Diocese of Erie Suspends Payments to Abuse Victims

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by Paul Murano  •  ChurchMilitant.com  •  March 25, 2020   

Wuhan virus allegedly to blame

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ERIE, Pa. (ChurchMilitant.com) - Victims of clergy sexual abuse will not be receiving their just compensation anytime soon, according to the diocese of Erie, Pennsylvania.

The Wuhan pandemic has gone beyond keeping parishioners out of the churches in the Catholic diocese of Erie. The diocese said the crisis has affected its finances to the point that the diocese has suspended payments from its special fund for victims of clergy sexual abuse.

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Bp. Lawrence Persico

On March 17, the Solemnity of St. Patrick, the 13-county diocese suspended public Masses due to the Wuhan virus. Now it has halted operation of the compensation fund to abuse victims for at least the next 90 days.

The reason given by the fund's administrators and the diocese is the sharp decline in the stock market due to the virus outbreak, claiming the downturn on Wall Street has brought significant reduction to the value of the diocese's investments. In a letter about the suspension of the fund, the administrators described the pandemic, the stock market drop and the negative effect on the diocese's finances as "unforeseen and unprecedented developments."

Neither the administrators of the fund nor the diocese have detailed the amount of the losses, but the losses have apparently put more pressure on the financial resources of the diocese. Even before the pandemic, diocese of Erie Bp. Lawrence Persico had acknowledged the poor financial situation in which the diocese had found itself. 

After the diocese of Harrisburg filed for bankruptcy, the Erie diocese remained solvent, Persico said on Feb. 19. This was the case even though expenses relating to the clergy abuse scandal, including payments to the victims, had significantly strained the diocese's finances.

One year ago the diocese of Erie had created a fund specifically used for victim payments called the Independent Survivors' Reparation Program (IRSP). Since then the diocese has paid out approximately $6 million in claims to at least 50 victims, they said. However, 40 claims remain unresolved, and payments are on hold during this 90-day pause of the fund's operation, the diocese said.

This has caused the bank to reduce the diocese's line of credit, which has negatively impacted its ability to make payments. 

The independent administrators of the fund based in Washington, D.C., Kenneth Feinberg and Camille Biros, informed the claimants' lawyers of the fund's suspension in a letter on Tuesday.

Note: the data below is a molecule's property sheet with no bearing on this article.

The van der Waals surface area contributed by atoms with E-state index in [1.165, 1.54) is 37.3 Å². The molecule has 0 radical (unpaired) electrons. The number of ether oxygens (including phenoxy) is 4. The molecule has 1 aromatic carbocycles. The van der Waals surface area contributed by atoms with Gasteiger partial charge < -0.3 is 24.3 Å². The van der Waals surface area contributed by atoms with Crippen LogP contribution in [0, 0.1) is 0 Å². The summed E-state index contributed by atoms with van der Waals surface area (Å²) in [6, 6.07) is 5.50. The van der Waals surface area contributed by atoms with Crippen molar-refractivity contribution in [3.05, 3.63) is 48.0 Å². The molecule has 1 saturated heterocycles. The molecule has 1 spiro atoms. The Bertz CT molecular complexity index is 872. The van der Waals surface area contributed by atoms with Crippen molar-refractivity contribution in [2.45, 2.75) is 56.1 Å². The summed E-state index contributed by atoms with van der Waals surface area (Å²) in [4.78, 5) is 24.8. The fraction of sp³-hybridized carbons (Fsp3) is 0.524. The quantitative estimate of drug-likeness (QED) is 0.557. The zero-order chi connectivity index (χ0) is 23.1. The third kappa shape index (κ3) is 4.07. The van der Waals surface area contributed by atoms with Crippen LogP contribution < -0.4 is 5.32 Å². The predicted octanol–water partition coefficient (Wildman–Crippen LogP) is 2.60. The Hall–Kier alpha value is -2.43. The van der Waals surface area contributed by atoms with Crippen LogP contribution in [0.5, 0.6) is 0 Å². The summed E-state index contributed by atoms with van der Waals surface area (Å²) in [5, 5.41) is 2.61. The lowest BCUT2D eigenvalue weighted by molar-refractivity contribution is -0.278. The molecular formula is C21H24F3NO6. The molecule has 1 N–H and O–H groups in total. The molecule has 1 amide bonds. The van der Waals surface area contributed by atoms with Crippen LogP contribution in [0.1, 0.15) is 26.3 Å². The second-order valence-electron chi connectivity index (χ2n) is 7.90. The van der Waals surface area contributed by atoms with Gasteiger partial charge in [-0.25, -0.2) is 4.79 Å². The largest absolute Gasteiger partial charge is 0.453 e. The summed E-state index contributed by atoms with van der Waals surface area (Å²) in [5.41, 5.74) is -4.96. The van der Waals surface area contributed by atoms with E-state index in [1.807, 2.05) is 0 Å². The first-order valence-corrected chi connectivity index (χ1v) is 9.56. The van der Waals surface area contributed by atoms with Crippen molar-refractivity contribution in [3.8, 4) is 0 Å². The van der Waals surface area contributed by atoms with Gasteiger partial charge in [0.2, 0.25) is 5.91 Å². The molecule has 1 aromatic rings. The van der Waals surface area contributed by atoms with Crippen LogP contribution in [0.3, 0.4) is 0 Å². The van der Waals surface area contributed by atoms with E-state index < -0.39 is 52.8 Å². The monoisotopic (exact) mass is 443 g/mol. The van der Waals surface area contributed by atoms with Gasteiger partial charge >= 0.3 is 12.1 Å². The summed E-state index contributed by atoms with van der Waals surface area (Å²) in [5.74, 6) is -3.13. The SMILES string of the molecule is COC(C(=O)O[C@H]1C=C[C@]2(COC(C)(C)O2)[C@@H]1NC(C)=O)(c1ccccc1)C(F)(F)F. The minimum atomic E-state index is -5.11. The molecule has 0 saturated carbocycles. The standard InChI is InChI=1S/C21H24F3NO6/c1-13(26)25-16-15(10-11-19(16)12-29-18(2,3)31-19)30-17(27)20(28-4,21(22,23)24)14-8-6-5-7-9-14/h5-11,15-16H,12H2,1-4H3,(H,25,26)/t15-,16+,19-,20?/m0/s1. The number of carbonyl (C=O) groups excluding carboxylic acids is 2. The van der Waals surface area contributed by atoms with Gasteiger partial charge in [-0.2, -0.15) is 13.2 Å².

"The diocese has notified us that the ISRP is funded by a line of credit, which is secured by the diocese's historic investments. The unforeseeable and severe decline of the stock market caused by the COVID-19 pandemic has significantly devalued the diocese's historic investments," a letter released from Florida law firm Adam Horowitz stated. "This has caused the bank to reduce the diocese's line of credit, which has negatively impacted its ability to make payments as part of the ISRP at this time."

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After the 90-day suspension, the diocese will "re-evaluate the need for a continued suspension of the ISRP," according to the letter. The administrators will stop evaluating claims during the 90-day suspension, and the diocese said the claimants will be notified when the reviews resume. 

In a statement released on Tuesday, the diocese said "the move will affect the approximately 40 remaining claimants who have filed claims that have yet to be determined. All other claimants who have accepted settlements have already been paid; payments also will be made to those claimants whose payment is pending."

This is a hurtful and deceitful move that clearly shows that the best pathway for survivors to get justice is through the court system and not church-run programs.

The Survivors Network of those Abused by Priests (SNAP), a national organization for abuse victims, criticized the decision by the diocese of Erie. In a written statement, SNAP said: "This is a hurtful and deceitful move that clearly shows that the best pathway for survivors to get justice is through the court system and not church-run programs."

In December, when Bp. Persico most recently released figures on the Catholic diocese of Erie's fund, he said that his diocese had spent $12 million on abuse-related claims and costs, including $5.9 million in payouts from the compensation fund. The Erie diocese has not disclosed how much money it now has available for its fund. Persico also has said the diocese is covering the payouts and related expenses using budget surpluses and income from investments rather than giving at the parish level.

Unless the diocese of Erie is taken to court, it appears victims will have to wait for any token of just compensation that is coming to them.

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